Linguistic anthropology is a specialized branch of cultural anthropology with a singular focus on the most systematic domain of culture: language. Language is not only a medium of communication, but it also structures thought and the perception of reality. Moreover, language use defines social communities, whether differences lie at the level of language or dialect. Linguistic anthropologists describe languages now in use or used in the past, trace language change over time and space, and examine the social and political import of language usage.
The Department of Anthropology is one of the largest in New England with 20 full-time faculty members, about 150 undergraduate majors, and 85 graduate students. All four subdivisions of anthropology are represented in the faculty and in their research and course offerings. The department offers more than 50 courses for undergraduates, comprising a full complement for each of the subdisciplines.
Majors have a flexible set of requirements, reflecting the very broad scope of the field. Students develop depth and breadth, and select specific programs of study to suit their individual interests and requirements. The advising system encourages students to consult frequently with their faculty advisers about their course selections and their educational and career goals. Undergraduate majors are represented on all administrative committees of the department, are formally organized as the Undergraduate Caucus, and sponsor social and educational events during the year.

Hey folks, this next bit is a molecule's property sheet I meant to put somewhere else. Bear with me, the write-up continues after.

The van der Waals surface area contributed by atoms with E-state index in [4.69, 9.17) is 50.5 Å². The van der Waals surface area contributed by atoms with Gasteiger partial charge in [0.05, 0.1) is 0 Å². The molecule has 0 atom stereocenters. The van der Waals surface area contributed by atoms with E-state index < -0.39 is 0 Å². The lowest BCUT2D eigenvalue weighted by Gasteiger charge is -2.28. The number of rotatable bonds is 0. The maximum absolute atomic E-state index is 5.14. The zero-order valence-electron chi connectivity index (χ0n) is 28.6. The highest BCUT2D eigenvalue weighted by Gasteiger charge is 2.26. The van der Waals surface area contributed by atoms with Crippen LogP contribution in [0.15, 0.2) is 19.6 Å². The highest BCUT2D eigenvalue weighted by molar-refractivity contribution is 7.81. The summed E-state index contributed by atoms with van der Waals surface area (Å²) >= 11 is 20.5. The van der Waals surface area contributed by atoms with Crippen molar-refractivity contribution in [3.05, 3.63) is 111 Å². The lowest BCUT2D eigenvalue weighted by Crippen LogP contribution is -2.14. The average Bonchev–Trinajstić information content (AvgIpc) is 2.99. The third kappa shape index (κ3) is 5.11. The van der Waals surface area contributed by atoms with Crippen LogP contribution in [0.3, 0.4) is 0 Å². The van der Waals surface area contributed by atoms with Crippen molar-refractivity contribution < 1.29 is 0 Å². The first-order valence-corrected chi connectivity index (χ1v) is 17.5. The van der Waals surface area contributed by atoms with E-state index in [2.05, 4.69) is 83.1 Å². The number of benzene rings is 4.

The department has large research and study collections in archaeology and biological anthropology, videotape and recording equipment, an extensive collection of anthropological films, and several laboratories for biological anthropology and archaeology. Field work opportunities are provided by the departmental Field School in Archaeology (summers), by the departmental Field Program in European Anthropology (spring semesters), and through student participation in other ongoing research. Extensive opportunities exist for internships, study abroad, and community service learning.
Access to the major in anthropology is not restricted, but students must meet with the Director of Undergraduate Studies, who in turn assigns each major to a faculty adviser. Details of the major and minor requirements are spelled out in the Guide to Undergraduate Studies in Anthropology, available upon request from the department’s main office in 217 Machmer Hall. The Guide also provides information about the departmental Honors track, individual faculty interests, careers in the field, and special programs. The department publishes a weekly online newsletter, Megamemo, with news of meetings, lectures, and research and career opportunities.
The Anthropology major requires a minimum of 36 credits in anthropology, of which at least 30 must be in courses numbered at the 200 level or higher. These must include: 1) At least one course in three of the four subfields of anthropology at the 300 level or higher; 2) At least one “hands-on” course or project (e.g., a laboratory course, an internship, an honors thesis); and 3) Two required courses: ANTHRO 364 Problems in Anthropology 1 and ANTHRO 281 Research Methods in Anthropology. ANTHRO 104 and ANTHRO 106 cannot both be counted toward the major.